Coretta King was talking about the book Those Pullman Blues, an oral history about the men and women who worked for American railroads and the Pullman Company aboard our nation’s passenger trains in the glory days when train travel in this country was the only game in town. She also touched on the exploitation and mistreatment of these employees – especially by the parental Pullman Company – until the Brotherhood of Sleeping Car Porters union under the leadership of A. Philip Randolph took on the Pullman Company and won.
What’s unique about this book is that it tells the story of this aspect of African-America history from the perspective of the railroad employees themselves.
And when you stop and think about this history, doesn’t it seem rather incredible that all of the service capacity positions on the trains were – in the parlance of the times – Negro? And that they were watched over by white supervisors?
Doesn’t that system ring a bell? If you know your history, it ought to! The plantation system of the black slaves and white overseers was transferred directly from the plantation to the railroad car after the sudden freedom of the slaves through the Emancipation Proclamation of 1863.
George Pullman saw an opportunity to hire a cheap labor force who could continue serving a white clientele of cigar smoking, wealthy businessmen and their families. Psychologically, why wouldn’t a white person enjoy being pampered like royalty by a black servant whom society had already stereotyped? After all, at that time society was perfectly comfortable with the system.
There have been those who have said that my book is biased toward the African-American perspective because I have taken the side of these employees and slanted history against the railroads and the Pullman Company. I’ve merely taken an obscure facet of American history and placed it in the spotlight for further consideration. Which brings us to the heart of the matter. There are really two histories here: the African-American and the White-American. We already know the black perspective, but what was the white?
Romanticism. White society looks back at that time as a very nostalgic and wonderful era in American history. There were the great trains such as the Super Chief and the Twentieth Century Limited. And the porters and waiters, barbers and maids were all a part of that romanticism.
And yes, from the outside looking in, it was a romantic time. There’s no getting around that our industrial nation produced some of the finest trains in the world with service to match.
But the most telling aspect of this history is that white America saw nothing unusual in this arrangement. It had been so ingrained in our society that most people didn’t give it a second thought.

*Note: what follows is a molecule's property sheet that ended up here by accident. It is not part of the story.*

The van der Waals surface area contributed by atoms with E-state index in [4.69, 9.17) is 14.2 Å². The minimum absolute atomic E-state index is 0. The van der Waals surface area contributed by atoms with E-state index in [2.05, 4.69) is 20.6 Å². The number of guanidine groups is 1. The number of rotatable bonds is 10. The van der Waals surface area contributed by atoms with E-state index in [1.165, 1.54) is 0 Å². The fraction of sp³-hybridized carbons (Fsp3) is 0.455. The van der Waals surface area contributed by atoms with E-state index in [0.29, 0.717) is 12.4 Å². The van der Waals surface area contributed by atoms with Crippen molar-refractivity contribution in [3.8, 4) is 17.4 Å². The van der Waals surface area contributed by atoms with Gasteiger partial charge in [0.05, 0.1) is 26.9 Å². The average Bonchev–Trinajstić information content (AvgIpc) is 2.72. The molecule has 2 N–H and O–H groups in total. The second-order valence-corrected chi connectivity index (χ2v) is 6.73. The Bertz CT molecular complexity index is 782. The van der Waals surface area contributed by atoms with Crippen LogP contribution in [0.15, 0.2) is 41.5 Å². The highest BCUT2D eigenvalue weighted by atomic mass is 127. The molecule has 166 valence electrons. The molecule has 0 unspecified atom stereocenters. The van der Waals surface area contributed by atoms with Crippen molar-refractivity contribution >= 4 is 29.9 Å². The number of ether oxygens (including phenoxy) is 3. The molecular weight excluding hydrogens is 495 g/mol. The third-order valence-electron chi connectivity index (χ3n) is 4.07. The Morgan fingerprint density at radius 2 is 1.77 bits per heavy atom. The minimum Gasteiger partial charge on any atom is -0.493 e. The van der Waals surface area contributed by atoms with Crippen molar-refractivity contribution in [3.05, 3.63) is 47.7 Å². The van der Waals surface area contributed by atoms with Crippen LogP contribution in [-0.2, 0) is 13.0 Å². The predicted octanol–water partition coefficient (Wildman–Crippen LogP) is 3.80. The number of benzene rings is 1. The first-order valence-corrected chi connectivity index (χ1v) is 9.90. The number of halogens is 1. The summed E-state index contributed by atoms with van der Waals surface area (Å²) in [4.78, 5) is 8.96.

Every good story has a hero, and in ours it’s A. Philip Randolph, organizer of the Brotherhood of Sleeping Car Porters union. Founded on August 25, 1925 with just five hundred porters, the Brotherhood grew to wage a tumultuous twelve-year battle with the Pullman Company to force them to recognize the union. Thus was the forerunner of the modern civil rights movement born.
For the thousands of African-American families who have railroad employees in their lineage, these oral histories provide an excellent opportunity to learn about the day-today environment in which these individuals literally lived.
And what can the rest of us learn from this history? Perhaps how hope and determination will eventually overcome injustice.
Those Pullman Blues has been newly designed – with an expanded selection of images – and is available as an eBook and a 208-page paperback edition.
I invite you to look over the following photos and excerpt from the book as a preview of what awaits you inside.
Thanks for your time,
David D. Perata
About the Author
David D. Perata rode the passenger trains of the Southern Pacific Railroad as a boy in the San Francisco Bay Area, where he first encountered the African-American waiters and porters who worked on those trains. He formed a special bond with them that lasted until his own employment as a porter with Amtrak in 1980.
Working side-by-side with veteran porters and waiters who were running out their final miles before retiring, he listened as they told their stories of “the great days” when they worked such luxury trains as the Super Chief, Lark and Daylight. He was moved by their obvious pride in giving service during an era that they felt had more class than contemporary society.
By the time he began interviewing the men in this book, Perata was an accomplished freelance writer and photographer. He was amazed at the positive perspective these men have maintained with regard to their good and bad experiences aboard the trains. And because David worked as a porter himself, he was perfectly suited to ask the questions that only somebody intimately familiar with the job could ask.